Three billion of the world’s people (one-half) live in “poverty” (i.e. on less than $2 per day). Among these, 1.3 billion live in “absolute” or “extreme” poverty (i.e. on less than $1 per day). Some 800 million people lack access to basic healthcare. About 17 million people, including 11 million children, die every year from easily preventable diseases or malnutrition. In addition, 800 million people are hungry or malnourished; nearly 160 million children are malnourished worldwide, and 11 million people die every year from hunger and malnutrition. Approximately 2.4 billion people lack access to proper sanitation; 1.1 billion do not have safe drinking water. By 2025, at least 3.5 billion people or nearly two-thirds of the world’s population will face water scarcity. More than 2.2 million people, mostly children, die each year from water related diseases. Some 275 million children never attend or complete primary school education; 870 million of the world’s adults are illiterate. (The World Revolution, op. cit.)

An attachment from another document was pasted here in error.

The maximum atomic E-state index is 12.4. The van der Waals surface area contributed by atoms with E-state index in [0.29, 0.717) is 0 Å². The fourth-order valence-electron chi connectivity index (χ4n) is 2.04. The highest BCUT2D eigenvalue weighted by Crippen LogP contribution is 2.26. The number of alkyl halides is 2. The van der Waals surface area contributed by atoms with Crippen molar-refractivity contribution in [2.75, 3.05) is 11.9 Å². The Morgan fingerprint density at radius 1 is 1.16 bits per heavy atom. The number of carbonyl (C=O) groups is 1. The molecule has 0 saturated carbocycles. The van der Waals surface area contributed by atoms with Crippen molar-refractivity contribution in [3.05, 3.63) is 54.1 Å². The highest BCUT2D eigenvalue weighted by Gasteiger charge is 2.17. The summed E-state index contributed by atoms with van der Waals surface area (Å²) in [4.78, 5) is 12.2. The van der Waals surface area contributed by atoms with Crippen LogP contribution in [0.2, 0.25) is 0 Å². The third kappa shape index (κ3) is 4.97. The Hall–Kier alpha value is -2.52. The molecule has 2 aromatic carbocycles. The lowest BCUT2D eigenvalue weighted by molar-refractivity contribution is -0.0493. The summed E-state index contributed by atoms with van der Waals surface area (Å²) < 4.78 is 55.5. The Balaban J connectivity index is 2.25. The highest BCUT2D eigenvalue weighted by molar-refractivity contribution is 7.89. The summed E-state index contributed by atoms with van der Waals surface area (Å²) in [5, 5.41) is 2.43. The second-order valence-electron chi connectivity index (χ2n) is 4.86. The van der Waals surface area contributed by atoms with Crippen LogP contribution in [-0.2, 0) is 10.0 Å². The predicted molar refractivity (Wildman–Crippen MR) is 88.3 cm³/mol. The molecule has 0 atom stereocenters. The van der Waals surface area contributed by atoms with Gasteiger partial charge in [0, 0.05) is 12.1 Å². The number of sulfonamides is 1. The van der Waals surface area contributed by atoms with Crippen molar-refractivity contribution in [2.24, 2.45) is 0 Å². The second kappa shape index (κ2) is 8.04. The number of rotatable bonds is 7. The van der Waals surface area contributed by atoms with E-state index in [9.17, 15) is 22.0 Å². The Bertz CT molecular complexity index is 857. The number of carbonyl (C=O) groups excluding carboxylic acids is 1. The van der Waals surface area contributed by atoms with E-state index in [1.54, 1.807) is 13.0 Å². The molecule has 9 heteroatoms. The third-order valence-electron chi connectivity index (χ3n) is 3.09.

A simple example in the case of Pakistan is that of petrol pumps, which used to be filthy and inhospitable places but are now not only clean and aesthetically laid out, but also offer many facilities for travelers.

For example, since 2001, Coca Cola Pakistan has started a program of school adoption in areas where their factories are situated.

Kondap, 2006.

During July 2005-March 2006, Pakistani banks provided credit amounting to Rs. 23.2 billion for automobiles and Rs. 21.5 billion for personal loans and issued credit cards worth Rs. 10.2 billion. In total, consumer finance increased to over Rs. 67 billion in this period, registering a growth of 27 percent over the corresponding period of the same year. (Finance Division, 2006, p. 90)